Above: On ancient Mars, water carved channels and transported sediments to form fans and deltas within lake basins. Examination of spectral data acquired from orbit show that some of these sediments have minerals that indicate chemical alteration by water. Here in the Jezero Crater delta, sediments contain clays and carbonates. Credit: NASA/JPL-Caltech/MSSS/JHU-APL
The most recent issue of Free Astronomy Magazine (January-February 2020) is available for your reading and downloading pleasure at www.astropublishing.com (click the link to go directly to the issue).
Feature articles this month include (1) a great read on the history of the discovery of the (dwarf) planet Pluto, (2) SOFIA confirming the collision of two planets in an old star system, and (3) details about the landing site selection of Jezero Crater for Mars 2020 (with an image from the article featured about and downloadable from www.jpl.nasa.gov…PIA23239).
For those wanting a quick look at what the issue has to offer, the Table of Contents is reproduced below.
Above: The quasar J043947.08+163415.7 (red) is extremely far away, and its light has been amplified by an intervening galaxy (blue) much closer to Earth. Credit: NASA, ESA, and X. Fan (University of Arizona)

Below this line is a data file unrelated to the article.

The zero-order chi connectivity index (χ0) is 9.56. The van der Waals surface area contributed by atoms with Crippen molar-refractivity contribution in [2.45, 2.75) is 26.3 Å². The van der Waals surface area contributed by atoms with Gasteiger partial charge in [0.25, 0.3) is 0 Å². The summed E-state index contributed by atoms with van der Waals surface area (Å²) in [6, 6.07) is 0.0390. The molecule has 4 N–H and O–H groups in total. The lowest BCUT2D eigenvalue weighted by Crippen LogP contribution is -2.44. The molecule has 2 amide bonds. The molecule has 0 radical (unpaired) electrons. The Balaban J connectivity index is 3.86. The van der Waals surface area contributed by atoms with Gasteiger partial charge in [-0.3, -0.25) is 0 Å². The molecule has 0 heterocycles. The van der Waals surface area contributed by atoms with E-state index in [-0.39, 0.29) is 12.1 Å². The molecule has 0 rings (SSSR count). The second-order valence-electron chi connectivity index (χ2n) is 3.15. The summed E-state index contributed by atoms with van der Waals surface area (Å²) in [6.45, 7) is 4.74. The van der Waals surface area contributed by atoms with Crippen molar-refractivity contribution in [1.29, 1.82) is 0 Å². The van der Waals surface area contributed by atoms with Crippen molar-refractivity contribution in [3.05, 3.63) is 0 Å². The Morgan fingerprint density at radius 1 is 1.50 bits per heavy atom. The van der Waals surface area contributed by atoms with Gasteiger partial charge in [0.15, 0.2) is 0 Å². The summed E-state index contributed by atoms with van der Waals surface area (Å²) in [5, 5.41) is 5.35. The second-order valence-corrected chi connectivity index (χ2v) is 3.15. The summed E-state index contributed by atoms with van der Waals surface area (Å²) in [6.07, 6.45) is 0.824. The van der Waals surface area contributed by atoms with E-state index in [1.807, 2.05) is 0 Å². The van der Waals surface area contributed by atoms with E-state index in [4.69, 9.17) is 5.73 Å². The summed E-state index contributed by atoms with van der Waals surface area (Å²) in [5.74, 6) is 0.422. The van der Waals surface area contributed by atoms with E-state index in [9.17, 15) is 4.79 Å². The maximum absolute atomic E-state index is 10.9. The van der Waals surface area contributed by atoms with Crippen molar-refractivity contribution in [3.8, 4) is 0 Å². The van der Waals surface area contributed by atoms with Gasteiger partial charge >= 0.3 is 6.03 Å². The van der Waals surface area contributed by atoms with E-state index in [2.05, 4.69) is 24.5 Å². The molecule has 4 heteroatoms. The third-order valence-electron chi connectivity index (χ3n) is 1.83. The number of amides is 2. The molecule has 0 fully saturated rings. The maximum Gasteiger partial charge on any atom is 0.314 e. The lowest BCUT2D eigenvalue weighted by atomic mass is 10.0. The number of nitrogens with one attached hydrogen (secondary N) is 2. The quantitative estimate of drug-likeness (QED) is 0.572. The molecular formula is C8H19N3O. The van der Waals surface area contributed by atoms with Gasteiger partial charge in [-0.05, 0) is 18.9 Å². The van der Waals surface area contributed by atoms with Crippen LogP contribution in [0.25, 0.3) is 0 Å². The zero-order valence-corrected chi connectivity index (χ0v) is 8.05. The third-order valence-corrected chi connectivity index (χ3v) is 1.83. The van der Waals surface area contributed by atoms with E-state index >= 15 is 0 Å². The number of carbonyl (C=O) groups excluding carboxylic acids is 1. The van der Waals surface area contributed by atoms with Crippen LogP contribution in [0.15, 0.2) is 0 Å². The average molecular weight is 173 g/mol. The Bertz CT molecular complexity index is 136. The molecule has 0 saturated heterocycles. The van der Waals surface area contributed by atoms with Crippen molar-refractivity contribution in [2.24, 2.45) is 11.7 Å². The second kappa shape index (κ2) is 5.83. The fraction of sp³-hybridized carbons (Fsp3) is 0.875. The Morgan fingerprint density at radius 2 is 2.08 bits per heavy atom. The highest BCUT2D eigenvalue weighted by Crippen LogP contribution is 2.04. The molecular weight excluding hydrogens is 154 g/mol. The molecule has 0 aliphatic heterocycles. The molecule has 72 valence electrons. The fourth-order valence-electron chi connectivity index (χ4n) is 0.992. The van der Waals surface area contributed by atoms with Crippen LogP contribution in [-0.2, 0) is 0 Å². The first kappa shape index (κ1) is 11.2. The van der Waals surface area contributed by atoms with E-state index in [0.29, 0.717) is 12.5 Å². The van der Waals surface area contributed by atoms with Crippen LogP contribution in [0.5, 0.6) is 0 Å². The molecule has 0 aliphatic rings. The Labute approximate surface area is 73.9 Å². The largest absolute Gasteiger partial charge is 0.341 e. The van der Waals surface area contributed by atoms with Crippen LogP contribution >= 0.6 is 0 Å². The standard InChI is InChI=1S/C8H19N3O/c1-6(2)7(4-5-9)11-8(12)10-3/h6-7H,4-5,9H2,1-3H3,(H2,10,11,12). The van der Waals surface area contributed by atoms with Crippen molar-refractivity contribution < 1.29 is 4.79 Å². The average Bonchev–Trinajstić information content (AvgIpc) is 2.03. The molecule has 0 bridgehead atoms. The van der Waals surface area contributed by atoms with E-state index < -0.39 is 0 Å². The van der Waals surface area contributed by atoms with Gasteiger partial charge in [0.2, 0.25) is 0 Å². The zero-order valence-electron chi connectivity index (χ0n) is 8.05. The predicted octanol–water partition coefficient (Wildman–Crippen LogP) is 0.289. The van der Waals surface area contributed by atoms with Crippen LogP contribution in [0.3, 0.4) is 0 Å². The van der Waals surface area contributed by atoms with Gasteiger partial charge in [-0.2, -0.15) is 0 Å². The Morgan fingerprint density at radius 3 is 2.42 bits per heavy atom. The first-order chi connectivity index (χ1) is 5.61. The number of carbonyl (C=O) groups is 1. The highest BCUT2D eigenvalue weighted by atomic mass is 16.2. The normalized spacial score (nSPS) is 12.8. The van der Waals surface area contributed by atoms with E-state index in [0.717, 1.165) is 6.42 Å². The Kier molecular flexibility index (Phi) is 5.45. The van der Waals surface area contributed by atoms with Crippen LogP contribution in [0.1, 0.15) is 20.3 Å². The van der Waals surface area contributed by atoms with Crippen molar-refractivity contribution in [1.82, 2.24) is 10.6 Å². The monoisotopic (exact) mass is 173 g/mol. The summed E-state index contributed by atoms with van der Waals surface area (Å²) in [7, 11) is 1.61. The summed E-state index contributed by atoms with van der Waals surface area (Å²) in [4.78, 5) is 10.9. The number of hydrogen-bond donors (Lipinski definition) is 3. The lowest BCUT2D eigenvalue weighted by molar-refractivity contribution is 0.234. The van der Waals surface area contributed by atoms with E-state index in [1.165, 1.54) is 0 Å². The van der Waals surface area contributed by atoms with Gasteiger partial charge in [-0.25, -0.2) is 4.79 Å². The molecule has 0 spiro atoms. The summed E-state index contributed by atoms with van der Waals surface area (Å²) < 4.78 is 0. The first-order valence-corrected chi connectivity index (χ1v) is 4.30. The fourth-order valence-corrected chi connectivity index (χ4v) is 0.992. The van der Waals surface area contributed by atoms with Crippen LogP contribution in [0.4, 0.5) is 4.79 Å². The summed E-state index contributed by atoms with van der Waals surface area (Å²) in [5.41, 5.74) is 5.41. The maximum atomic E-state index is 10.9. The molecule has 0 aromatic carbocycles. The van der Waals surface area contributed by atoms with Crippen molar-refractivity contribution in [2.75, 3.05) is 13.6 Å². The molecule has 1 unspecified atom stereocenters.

To the several NASA and ESA highlights included in this bi-month's issue (including a wonderful collection of Spirit and Opportunity images in celebration of Opportunity's recent end-of-mission status announcement), Michele Ferrara has managed to both (a) make you hopeful about our future as a science-spreading civilization in the galaxy and (b) remind you how far we have to go here on Earth to improve our appreciation of that same galaxy. Hopefully, the Genesis Project (no, not really that one (but sort-of). This other one – besides this issue, see phys.org and universetoday.com) and Orbital Advertising (not going to dignify it with additional links) articles give you deep – and different – pause.
Above: This illustration shows what the TRAPPIST-1 system might look like from a vantage point near planet TRAPPIST-1f (at right). Credit: SETI Institute.
Slightly late to the posting game – the January-February issue of Free Astronomy Magazine is available for your reading and downloading pleasure. Highlights from the original content (h/t Michele Ferrara) include an excellent introduction to panspermia and the wonderful ways in which small, dense solar systems (like TRAPPIST-1, one of the only solar systems with its own website – www.trappist.one) might serve as test beds for better understanding if such an explanation is applicable to ourselves and our Earth – either from a local source (Mars?) or from the greater beyond.